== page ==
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Give an example of open, nested sets such that the intersection is closed nonempty.

I will ask questions if I am in doubt of the example provided. Thank you!

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take $(-1/n, 1/n)$ over the natural numbers $n > 0$ – user29743 Oct 29 '12 at 6:47
up vote 4 down vote accepted

Let $A_n = \left(-1-\dfrac1n,1+\dfrac1n \right)$ and $$A = \displaystyle \bigcap_{n=1}^{\infty} A_n = [-1,1]$$

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More generally, if $F \subseteq \mathbb{R}$ is nonempty closed, for each $n$ define $$U_n = \left\{ x \in \mathbb{R} : ( \exists y \in F ) ( | x - y | < 1/n ) \right\}.$$ Then each $U_n$ is an open subset of $\mathbb{R}$, $U_{n+1} \subseteq U_n$, and $$\bigcap_{n=1}^\infty U_n = F.$$

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Nice. And it works in any metric space. – Did Oct 29 '12 at 8:48

If you experiment even a little you should find one of the many possible examples. However, if you really don’t see one right away, you can attack the problem systematically. The simplest open sets in $\Bbb R$ are open intervals, so it makes sense to try to construct an example using them.

Suppose that you have nested open intervals $(a_n,b_n)$ for $n\in\Bbb N$, so that $(a_{n+1},b_{n+1})\subseteq(a_n,b_n)$ for each $n\in\Bbb N$. Then you have

$$a_0\le a_1\le a_2\le\ldots\le\ldots b_2\le b_1\le b_0\;.$$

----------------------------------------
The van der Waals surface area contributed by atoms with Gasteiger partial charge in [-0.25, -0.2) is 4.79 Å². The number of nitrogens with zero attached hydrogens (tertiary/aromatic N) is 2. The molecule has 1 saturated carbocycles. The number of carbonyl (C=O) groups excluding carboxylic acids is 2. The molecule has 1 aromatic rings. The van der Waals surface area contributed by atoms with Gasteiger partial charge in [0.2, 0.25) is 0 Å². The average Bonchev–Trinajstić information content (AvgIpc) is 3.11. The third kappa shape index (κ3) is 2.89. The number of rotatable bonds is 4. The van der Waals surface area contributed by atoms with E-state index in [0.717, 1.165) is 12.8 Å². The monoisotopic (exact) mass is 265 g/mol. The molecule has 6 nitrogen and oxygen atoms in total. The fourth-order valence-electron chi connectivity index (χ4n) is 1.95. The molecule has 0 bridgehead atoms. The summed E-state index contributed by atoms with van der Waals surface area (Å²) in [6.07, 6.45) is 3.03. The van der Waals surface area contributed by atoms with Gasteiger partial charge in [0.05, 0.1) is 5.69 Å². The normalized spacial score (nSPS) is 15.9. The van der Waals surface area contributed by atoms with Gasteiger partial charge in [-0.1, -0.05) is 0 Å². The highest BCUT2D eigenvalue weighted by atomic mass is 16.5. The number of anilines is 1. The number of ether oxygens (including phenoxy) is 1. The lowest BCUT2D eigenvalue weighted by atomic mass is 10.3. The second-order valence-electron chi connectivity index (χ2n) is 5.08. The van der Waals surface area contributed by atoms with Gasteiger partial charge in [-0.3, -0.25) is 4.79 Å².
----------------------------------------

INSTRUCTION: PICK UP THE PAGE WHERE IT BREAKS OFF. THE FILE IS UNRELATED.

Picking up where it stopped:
The sequence $\langle a_n:n\in\Bbb N\rangle$ is bounded and monotonically non-decreasing, so it converges to some limit $a$. Similarly, $\langle b_n:n\in\Bbb N\rangle$ converges to some limit $b$. Moreover, it’s clear that $a\le b$, and you shouldn’t have much trouble seeing that $\bigcap_{n\in\Bbb N}(a_n,b_n)$ must be one of the intervals $(a,b)$, $[a,b)$, $(a,b]$, and $[a,b]$. Since you want a closed, non-empty intersection, you want to arrange matters so that $\bigcap_{n\in\Bbb N}(a_n,b_n)=[a,b]$.

Suppose that the sequence $\langle a_n:n\in\Bbb N\rangle$ is eventually constant: from some point on all of the $a_n$’s are the same. Then $\langle a_n:n\in\Bbb N\rangle$ converges to that constant value, and we have $a_n=a$ for all sufficiently large $n$. You should have no trouble seeing that $a\notin\bigcap_{n\in\Bbb N}(a_n,b_n)$ under these circumstances. Since we want $a\in\bigcap_{n\in\Bbb N}(a_n,b_n)$, we need to make sure that $\langle a_n:n\in\Bbb N\rangle$ is not eventually constant. The easiest way to ensure this is to make it strictly increasing: $a_0<a_1<a_2<\ldots$.

Essentially the same reasoning shows that if we’re to get $b\in\bigcap_{n\in\Bbb N}(a_n,b_n)$, we must ensure that the sequence $\langle b_n:n\in\Bbb N\rangle$ is not eventually constant, which we can do by making it strictly decreasing: $b_0>b_1>b_2>\ldots$. Thus, if we choose the intervals so that

$$a_0<a_1<a_2<\ldots<\ldots b_2<b_1<b_0\;,\tag{1}$$

we guarantee that $\bigcap_{n\in\Bbb N}(a_n,b_n)=[a,b]$.

You should have no difficulty at all coming up with intervals $(a_n,b_n)$ for $n\in\Bbb N$ such that $(1)$ is satisfied and $a$ and $b$ are easy to find.

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